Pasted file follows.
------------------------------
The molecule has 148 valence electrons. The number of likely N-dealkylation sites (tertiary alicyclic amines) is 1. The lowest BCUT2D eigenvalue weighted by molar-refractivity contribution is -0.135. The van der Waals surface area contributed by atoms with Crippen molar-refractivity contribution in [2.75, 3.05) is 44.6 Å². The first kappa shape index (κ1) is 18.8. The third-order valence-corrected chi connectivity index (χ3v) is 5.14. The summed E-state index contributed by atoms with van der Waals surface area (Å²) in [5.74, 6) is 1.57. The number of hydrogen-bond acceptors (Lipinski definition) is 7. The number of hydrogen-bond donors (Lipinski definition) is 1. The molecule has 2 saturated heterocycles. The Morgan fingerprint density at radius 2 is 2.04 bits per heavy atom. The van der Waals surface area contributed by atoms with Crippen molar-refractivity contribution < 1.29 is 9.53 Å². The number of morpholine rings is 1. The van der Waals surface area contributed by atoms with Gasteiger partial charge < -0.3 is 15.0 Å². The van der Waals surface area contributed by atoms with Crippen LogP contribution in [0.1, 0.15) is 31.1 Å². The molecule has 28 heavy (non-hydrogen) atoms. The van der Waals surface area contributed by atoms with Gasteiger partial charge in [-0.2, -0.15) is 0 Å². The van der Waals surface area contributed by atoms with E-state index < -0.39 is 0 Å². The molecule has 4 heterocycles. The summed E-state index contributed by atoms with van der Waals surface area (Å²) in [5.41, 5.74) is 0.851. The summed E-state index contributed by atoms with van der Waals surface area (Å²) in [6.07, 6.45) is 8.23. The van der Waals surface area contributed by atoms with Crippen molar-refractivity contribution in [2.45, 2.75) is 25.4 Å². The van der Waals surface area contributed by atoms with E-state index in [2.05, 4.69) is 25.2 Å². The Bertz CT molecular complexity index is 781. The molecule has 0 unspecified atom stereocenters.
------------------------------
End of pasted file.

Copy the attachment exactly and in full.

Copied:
The molecule has 148 valence electrons. The number of likely N-dealkylation sites (tertiary alicyclic amines) is 1. The lowest BCUT2D eigenvalue weighted by molar-refractivity contribution is -0.135. The van der Waals surface area contributed by atoms with Crippen molar-refractivity contribution in [2.75, 3.05) is 44.6 Å². The first kappa shape index (κ1) is 18.8. The third-order valence-corrected chi connectivity index (χ3v) is 5.14. The summed E-state index contributed by atoms with van der Waals surface area (Å²) in [5.74, 6) is 1.57. The number of hydrogen-bond acceptors (Lipinski definition) is 7. The number of hydrogen-bond donors (Lipinski definition) is 1. The molecule has 2 saturated heterocycles. The Morgan fingerprint density at radius 2 is 2.04 bits per heavy atom. The van der Waals surface area contributed by atoms with Crippen molar-refractivity contribution < 1.29 is 9.53 Å². The number of morpholine rings is 1. The van der Waals surface area contributed by atoms with Gasteiger partial charge < -0.3 is 15.0 Å². The van der Waals surface area contributed by atoms with Crippen LogP contribution in [0.1, 0.15) is 31.1 Å². The molecule has 28 heavy (non-hydrogen) atoms. The van der Waals surface area contributed by atoms with Gasteiger partial charge in [-0.2, -0.15) is 0 Å². The van der Waals surface area contributed by atoms with E-state index < -0.39 is 0 Å². The molecule has 4 heterocycles. The summed E-state index contributed by atoms with van der Waals surface area (Å²) in [5.41, 5.74) is 0.851. The summed E-state index contributed by atoms with van der Waals surface area (Å²) in [6.07, 6.45) is 8.23. The van der Waals surface area contributed by atoms with Crippen molar-refractivity contribution in [2.45, 2.75) is 25.4 Å². The van der Waals surface area contributed by atoms with E-state index in [2.05, 4.69) is 25.2 Å². The Bertz CT molecular complexity index is 781. The molecule has 0 unspecified atom stereocenters.